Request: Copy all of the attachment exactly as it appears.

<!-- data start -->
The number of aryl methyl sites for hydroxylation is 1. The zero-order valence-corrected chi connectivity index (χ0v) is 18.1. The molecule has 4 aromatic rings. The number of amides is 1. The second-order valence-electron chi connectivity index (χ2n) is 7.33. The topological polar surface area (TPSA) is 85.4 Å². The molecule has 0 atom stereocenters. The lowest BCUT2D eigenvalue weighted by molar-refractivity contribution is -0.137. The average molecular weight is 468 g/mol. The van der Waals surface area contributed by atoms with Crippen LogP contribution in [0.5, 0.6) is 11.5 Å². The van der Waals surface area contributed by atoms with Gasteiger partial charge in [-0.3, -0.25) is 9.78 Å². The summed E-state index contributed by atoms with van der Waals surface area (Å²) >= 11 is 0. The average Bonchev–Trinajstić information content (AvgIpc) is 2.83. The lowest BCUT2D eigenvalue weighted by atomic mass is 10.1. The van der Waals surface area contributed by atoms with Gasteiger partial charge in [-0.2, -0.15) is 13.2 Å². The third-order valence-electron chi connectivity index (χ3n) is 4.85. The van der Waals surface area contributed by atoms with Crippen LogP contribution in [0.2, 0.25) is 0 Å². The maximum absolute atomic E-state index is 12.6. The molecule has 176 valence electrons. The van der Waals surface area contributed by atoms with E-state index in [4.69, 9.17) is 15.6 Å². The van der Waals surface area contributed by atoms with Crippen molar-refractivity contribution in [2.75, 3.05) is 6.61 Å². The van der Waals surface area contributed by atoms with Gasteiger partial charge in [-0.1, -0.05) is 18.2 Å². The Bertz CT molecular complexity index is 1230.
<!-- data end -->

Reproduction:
The number of aryl methyl sites for hydroxylation is 1. The zero-order valence-corrected chi connectivity index (χ0v) is 18.1. The molecule has 4 aromatic rings. The number of amides is 1. The second-order valence-electron chi connectivity index (χ2n) is 7.33. The topological polar surface area (TPSA) is 85.4 Å². The molecule has 0 atom stereocenters. The lowest BCUT2D eigenvalue weighted by molar-refractivity contribution is -0.137. The average molecular weight is 468 g/mol. The van der Waals surface area contributed by atoms with Crippen LogP contribution in [0.5, 0.6) is 11.5 Å². The van der Waals surface area contributed by atoms with Gasteiger partial charge in [-0.3, -0.25) is 9.78 Å². The summed E-state index contributed by atoms with van der Waals surface area (Å²) >= 11 is 0. The average Bonchev–Trinajstić information content (AvgIpc) is 2.83. The lowest BCUT2D eigenvalue weighted by atomic mass is 10.1. The van der Waals surface area contributed by atoms with Gasteiger partial charge in [-0.2, -0.15) is 13.2 Å². The third-order valence-electron chi connectivity index (χ3n) is 4.85. The van der Waals surface area contributed by atoms with Crippen LogP contribution in [0.2, 0.25) is 0 Å². The maximum absolute atomic E-state index is 12.6. The molecule has 176 valence electrons. The van der Waals surface area contributed by atoms with E-state index in [4.69, 9.17) is 15.6 Å². The van der Waals surface area contributed by atoms with Crippen molar-refractivity contribution in [2.75, 3.05) is 6.61 Å². The van der Waals surface area contributed by atoms with Gasteiger partial charge in [-0.1, -0.05) is 18.2 Å². The Bertz CT molecular complexity index is 1230.